2 Benefits of Kingdom Citizenship

I’m a citizen of the United States of America.  Unfortunately, it’s something I too often take for granted.  There are benefits to citizenship.  Citzenship in the kingdom of God comes with certain benefits too.  Here are two of them:

1.  Delegated authority.  In earthly kingdoms, the status of citizenship is necessary to identify  persons who will be loyal to the king so the king can know with whom he can share power.  In the Roman Empire one had to be a citizen to vote and hold political office.  In Ancient Greece one had to be a citizen of their city-state to participate in the Assembly that met to make decisions regarding the affairs of state.  In modern democracies one must be a citizen to vote or participate in governing the kingdom.  This is not by mere coincidence.  Citizenship helps identify those who are loyal to the king, and the king needs to know who is loyal so he can know to whom he can delegate authority.

It’s no different in the kingdom of God.  Citizenship in the kingdom is reserved for those who have been born again (John 3:5-8) and have believed and confessed Jesus’ Lordship over their lives. (Rom. 10:9).  One who is not born of the Spirit cannot hear the voice of the King who rules from the spirit realm.  And one who has not acknowledged Jesus’ Lordship is not likely to obey what King Jesus orders.  So, both are necessary.  God is not parsimonious about sharing rulership with those who serve Him, but one must be a citizen to be delegated authority from the King.

2.     Inheritance rights.  The kingdom of God has both a spiritual and earthly dimension and is woven seamlessly into the fabric of realty.  When one is born again, one becomes a citizen of the kingdom, with full privileges in both the spiritual and earthly realms and can begin to function in both. One who is birthed spiritually gains entrance to the spiritual part of the kingdom as well as the earthly part of it.  Because the kingdom has a spiritual dimension, when a citizen of the kingdom dies he continues in eternal life in the spiritual realm of the kingdom known as heaven.  By contrast those who are not citizens of the kingdom, do not inherit the kingdom at their death.  Cf  1 Cor. 6:9 (“Do you not know that the unrighteous will not inherit the kingdom of God?”).  Although they can live under the covering of the kingdom of God while on earth, at death they do not inherit, but are taken out of the kingdom.  (Matthew 13:30, 49).

Too many Christians only consider their inheritance rights, never realizing that a citizen of the kingdom of God they can also share in the delegated authority of King Jesus.  GS

How King Jesus Rules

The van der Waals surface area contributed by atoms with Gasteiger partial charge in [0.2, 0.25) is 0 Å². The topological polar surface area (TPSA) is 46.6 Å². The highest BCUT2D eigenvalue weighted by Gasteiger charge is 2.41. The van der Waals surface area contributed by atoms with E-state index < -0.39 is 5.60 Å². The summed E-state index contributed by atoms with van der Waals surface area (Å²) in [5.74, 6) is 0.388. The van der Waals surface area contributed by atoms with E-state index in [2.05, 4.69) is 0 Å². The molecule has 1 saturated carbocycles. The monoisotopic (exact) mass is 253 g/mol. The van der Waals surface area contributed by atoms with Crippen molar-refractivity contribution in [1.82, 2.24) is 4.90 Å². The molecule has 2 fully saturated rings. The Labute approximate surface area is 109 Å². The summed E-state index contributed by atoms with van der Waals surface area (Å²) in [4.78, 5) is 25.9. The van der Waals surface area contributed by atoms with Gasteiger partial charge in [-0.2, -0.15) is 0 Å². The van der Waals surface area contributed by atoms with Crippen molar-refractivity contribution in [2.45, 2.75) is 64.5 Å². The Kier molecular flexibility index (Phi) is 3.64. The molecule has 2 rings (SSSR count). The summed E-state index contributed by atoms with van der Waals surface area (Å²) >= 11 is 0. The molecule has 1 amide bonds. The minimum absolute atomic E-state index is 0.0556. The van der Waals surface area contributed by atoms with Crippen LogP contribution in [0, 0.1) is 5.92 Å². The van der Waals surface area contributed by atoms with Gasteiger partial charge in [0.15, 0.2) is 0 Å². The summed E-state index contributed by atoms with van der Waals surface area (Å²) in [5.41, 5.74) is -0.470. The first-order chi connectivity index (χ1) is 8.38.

Authority, not power, is the primary means by which earthly rulers rule.  Confusion arises because the terms power and authority are often used interchangeably, when they are in fact two very different things.  Power is brute force.  Power is physically enforcing one’s will on another person or thing.  When an army overtakes a city it does so by power.  When a boxer defeats another boxer in the ring, he does so by power.  Earthly rulers, however, do not rule primarily by power, but by authority.

Think about your own life, if you are like most people you have lived a law-abiding life even though you have never been compelled by force to do so.  You arrive at work by a certain time each day, not because someone physically forces you to but because someone with authority at work, your supervisor or the owner, told you to do so.  You obey the parking lot attendant when he directs you to the right instead of the left, not because he forces you to but because he has authority over the parking lot.

When earthly kings rule they do so by delegating authority to subordinates, who delegate that authority to their subordinates, thereby lengthening the reach of the will of the king.  A king appoints a minister of defense and gives him authority over the military forces of the country.  The military forces must then obey the minister of defense as they would the king.  And so it goes for each department under the king.

Delegated authority has one very important condition: delegated authority only extends the rule of the king if those to whom the king delegates authority are obedient to the king.  A minister of defense who initiates a war contrary to the instructions of the king has not extended the rule of the king, but his own.  Implicit in the delegation of authority is the condition that that authority will be used to carry out the will of the king.  To the extent the subordinate uses that authority to do his own will, he has perpetrated a fraud, representing to the world by his office that he is promoting the will of the king when he is promoting his own.

These same principles apply in the kingdom of God.  Jesus also rules (though not exclusively) through delegated authority.  Just before Jesus ascended into heaven He reminded His disciples, “All authority has been given to Me in heaven and on earth.”  Matthew 28:18. Jesus’ words confirm He has been given all the authority necessary to rule and fulfill His role as King of the kingdom of God.   But as a general rule, that authority is only exercised on the earth when those under Jesus’ delegated authority act in obedience to Him.